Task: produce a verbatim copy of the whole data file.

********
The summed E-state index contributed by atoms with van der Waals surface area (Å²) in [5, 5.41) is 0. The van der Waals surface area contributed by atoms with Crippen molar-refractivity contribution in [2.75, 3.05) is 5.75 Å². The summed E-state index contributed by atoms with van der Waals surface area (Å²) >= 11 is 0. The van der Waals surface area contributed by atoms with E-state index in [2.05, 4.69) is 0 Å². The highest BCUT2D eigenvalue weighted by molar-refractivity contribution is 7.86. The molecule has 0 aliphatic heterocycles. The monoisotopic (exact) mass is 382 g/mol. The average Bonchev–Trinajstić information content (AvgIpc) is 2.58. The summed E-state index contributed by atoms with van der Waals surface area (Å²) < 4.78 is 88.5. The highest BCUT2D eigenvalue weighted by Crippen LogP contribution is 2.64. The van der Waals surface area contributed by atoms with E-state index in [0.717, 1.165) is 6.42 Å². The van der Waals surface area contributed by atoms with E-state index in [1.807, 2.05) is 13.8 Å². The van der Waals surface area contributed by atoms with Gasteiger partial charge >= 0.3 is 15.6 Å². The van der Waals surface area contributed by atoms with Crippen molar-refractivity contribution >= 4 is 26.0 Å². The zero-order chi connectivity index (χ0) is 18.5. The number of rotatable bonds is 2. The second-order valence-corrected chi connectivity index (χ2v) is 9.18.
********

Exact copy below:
The summed E-state index contributed by atoms with van der Waals surface area (Å²) in [5, 5.41) is 0. The van der Waals surface area contributed by atoms with Crippen molar-refractivity contribution in [2.75, 3.05) is 5.75 Å². The summed E-state index contributed by atoms with van der Waals surface area (Å²) >= 11 is 0. The van der Waals surface area contributed by atoms with E-state index in [2.05, 4.69) is 0 Å². The highest BCUT2D eigenvalue weighted by molar-refractivity contribution is 7.86. The molecule has 0 aliphatic heterocycles. The monoisotopic (exact) mass is 382 g/mol. The average Bonchev–Trinajstić information content (AvgIpc) is 2.58. The summed E-state index contributed by atoms with van der Waals surface area (Å²) < 4.78 is 88.5. The highest BCUT2D eigenvalue weighted by Crippen LogP contribution is 2.64. The van der Waals surface area contributed by atoms with E-state index in [0.717, 1.165) is 6.42 Å². The van der Waals surface area contributed by atoms with E-state index in [1.807, 2.05) is 13.8 Å². The van der Waals surface area contributed by atoms with Gasteiger partial charge >= 0.3 is 15.6 Å². The van der Waals surface area contributed by atoms with Crippen molar-refractivity contribution >= 4 is 26.0 Å². The zero-order chi connectivity index (χ0) is 18.5. The number of rotatable bonds is 2. The second-order valence-corrected chi connectivity index (χ2v) is 9.18.